Mom Faces Homicide Charges Because Her Baby's Car Seat Wasn't Properly Secured

by Jenn Rose

Losing a child is a parent's worst nightmare, but for one grieving Louisiana mother, things just got even worse. The Baton Rouge mom faces homicide charges because her baby's car seat wasn't properly secured. Brittany Stephens, 20, wasn't at fault in the car crash that sent nine people to the hospital back in October. She wasn't even driving. But police spokesman Sgt. L'Jean McKneely told The Advocate that she was arrested because she "was the person responsible for the buckling of the car seat." In addition to a seat belt violation, she was also arrested on one count of negligent homicide.

This is the most glaring case in recent memory of society pinning blame on a mother over larger, external factors like, say, a cop speeding at 94 miles per hour, per police reports, or a lack of education and resources around car seat installation and use (you can go to your local fire department to have it fitted, but not all fire fighters are certified technicians).

An estimated 5 percent of parents use infant car seats without making any mistakes, according to a study published in the Journal of Pediatrics. Put another way, 95 percent of parents make a mistake in how they strap their children into their car seat. So all of us, at one time or another.

And to be fair, this wasn't simply a case of loose straps. Police said Stephens and her 1-year-old daughter, Seyaira, were among four adults and four children traveling in a five-seat Nissan SUV that night. Police spokesman Sgt. Don Coppola Jr. said the car seat was "on top of the center console, wedged between the front passenger seat and the driver's seat," The Advocate reported. Nobody was wearing a seat belt, police say. The driver and the other two adults were also cited for seat-belt violations, but are not being held responsible for Seyaira's death. Stephens' arrest report said that "lack of securing the seat to the vehicle and the loose straps ... show gross negligence," which contributed to the child's injuries.

The SUV was making a left turn on a green light when a Corvette driven by an off-duty Baton Rouge police officer, Christopher Manuel, plowed into the passenger side at 94 miles per hour, police say. The SUV was flipped over, and all nine people involved in the accident were taken to the hospital, with two in critical condition. One of them was Seyaira, who died from her injuries two weeks later, according to WBTV. A blood test showed Manuel was not impaired at the time.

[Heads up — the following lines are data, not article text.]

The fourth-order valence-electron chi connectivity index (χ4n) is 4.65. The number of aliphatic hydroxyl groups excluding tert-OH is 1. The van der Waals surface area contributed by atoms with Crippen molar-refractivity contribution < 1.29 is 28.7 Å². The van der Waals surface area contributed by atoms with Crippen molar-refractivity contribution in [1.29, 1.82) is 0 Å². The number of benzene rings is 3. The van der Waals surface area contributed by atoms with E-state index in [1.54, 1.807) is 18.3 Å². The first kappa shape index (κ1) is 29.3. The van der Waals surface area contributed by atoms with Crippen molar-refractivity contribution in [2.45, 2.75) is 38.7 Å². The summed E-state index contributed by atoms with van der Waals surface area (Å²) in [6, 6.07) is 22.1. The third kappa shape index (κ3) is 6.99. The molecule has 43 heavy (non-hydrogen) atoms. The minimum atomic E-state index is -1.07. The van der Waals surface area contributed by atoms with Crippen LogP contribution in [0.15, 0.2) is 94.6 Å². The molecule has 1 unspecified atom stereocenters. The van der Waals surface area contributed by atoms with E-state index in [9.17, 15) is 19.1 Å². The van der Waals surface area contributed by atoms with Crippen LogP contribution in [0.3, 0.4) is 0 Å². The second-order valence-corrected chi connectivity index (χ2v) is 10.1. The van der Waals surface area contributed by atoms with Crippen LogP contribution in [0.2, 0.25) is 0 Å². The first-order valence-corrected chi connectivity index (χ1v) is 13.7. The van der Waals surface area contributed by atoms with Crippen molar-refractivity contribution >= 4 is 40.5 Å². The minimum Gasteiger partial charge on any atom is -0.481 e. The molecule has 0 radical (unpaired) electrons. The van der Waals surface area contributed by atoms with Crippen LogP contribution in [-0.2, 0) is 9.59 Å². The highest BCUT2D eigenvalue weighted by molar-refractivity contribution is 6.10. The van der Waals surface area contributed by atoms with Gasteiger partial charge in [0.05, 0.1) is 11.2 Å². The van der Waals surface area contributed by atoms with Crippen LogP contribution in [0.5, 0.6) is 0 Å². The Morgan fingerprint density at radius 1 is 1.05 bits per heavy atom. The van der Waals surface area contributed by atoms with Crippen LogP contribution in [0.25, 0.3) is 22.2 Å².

Manuel was arrested Feb. 16 on one count each of negligent homicide and speeding, and he posted $15,000 bail and was released from jail the same day. He's now on paid administrative leave pending an upcoming hearing, when the police chief will determine whether to relieve him from duty, or take some other disciplinary action. Stephens was arrested on Feb. 27, posted $3,600 bond, and was released the next morning, according to The Advocate. East Baton Rouge District Attorney Hillar Moore III said his office has not determined whether to charge either party, as they haven't received the relevant reports yet.

Manuel's attorney Ron Johnson told The Advocate that he's confident that his client will be "vindicated." He acknowledged that speed was a factor in the accident, but said it hasn't been determined if it "played a role in the death of the minor." He also said that turning left is "one of the most dangerous driving maneuvers" and that someone shouldn't turn unless they're "absolutely sure it's safe." I'll hold your purse while you go punch a wall, if you like.

Parenting brings with it the responsibility of a child's wellbeing, and parents do make fatal mistakes from time to time. There are the driveway deaths, mistakes made with the sleeping environment, and the unbearable deaths of children left in hot cars. As the Washington Post reported in a deep dive on the issue in 2009, parents are rarely charged in those deaths:

According to statistics compiled by a national childs’ safety advocacy group, in about 40 percent of cases authorities examine the evidence, determine that the child’s death was a terrible accident — a mistake of memory that delivers a lifelong sentence of guilt far greater than any a judge or jury could mete out — and file no charges.

In 2009, Spokane mom Eileen Jensen was charged with vehicular homicide three years after the death of her daughter, Chloe. Jensen had Chloe's car seat strapped in the front seat when she rear-ended a minivan, causing the air bag to deploy, according to KXLY. A judge dropped the criminal case against her in 2011, citing lack of evidence.

Experts are questioning why Stephens was arrested in the first place, The Advocate reported. State Rep. C. Denise Marcelle said she's "in shock to see that they would do this. She already lost a child. I just think that unless I'm missing something, I'm seriously concerned about it." LSU criminal law professor Ken Levy said it was "unnecessary if not mean spirited" to punish Stephens. "It's very sad that a child died, but that doesn't mean that you go and punish as many people as possible for child's death. The principal culprit here is the officer."

Former First Assistant District Attorney Prem Burns told the Advocate the arrest was legally questionable. "When you compare somebody traveling 90 miles an hour striking that vehicle, who's willing to say that baby could have survived anything?"

Check out Romper's new video series, Bearing The Motherload, where disagreeing parents from different sides of an issue sit down with a mediator and talk about how to support (and not judge) each other’s parenting perspectives. New episodes air Mondays on Facebook.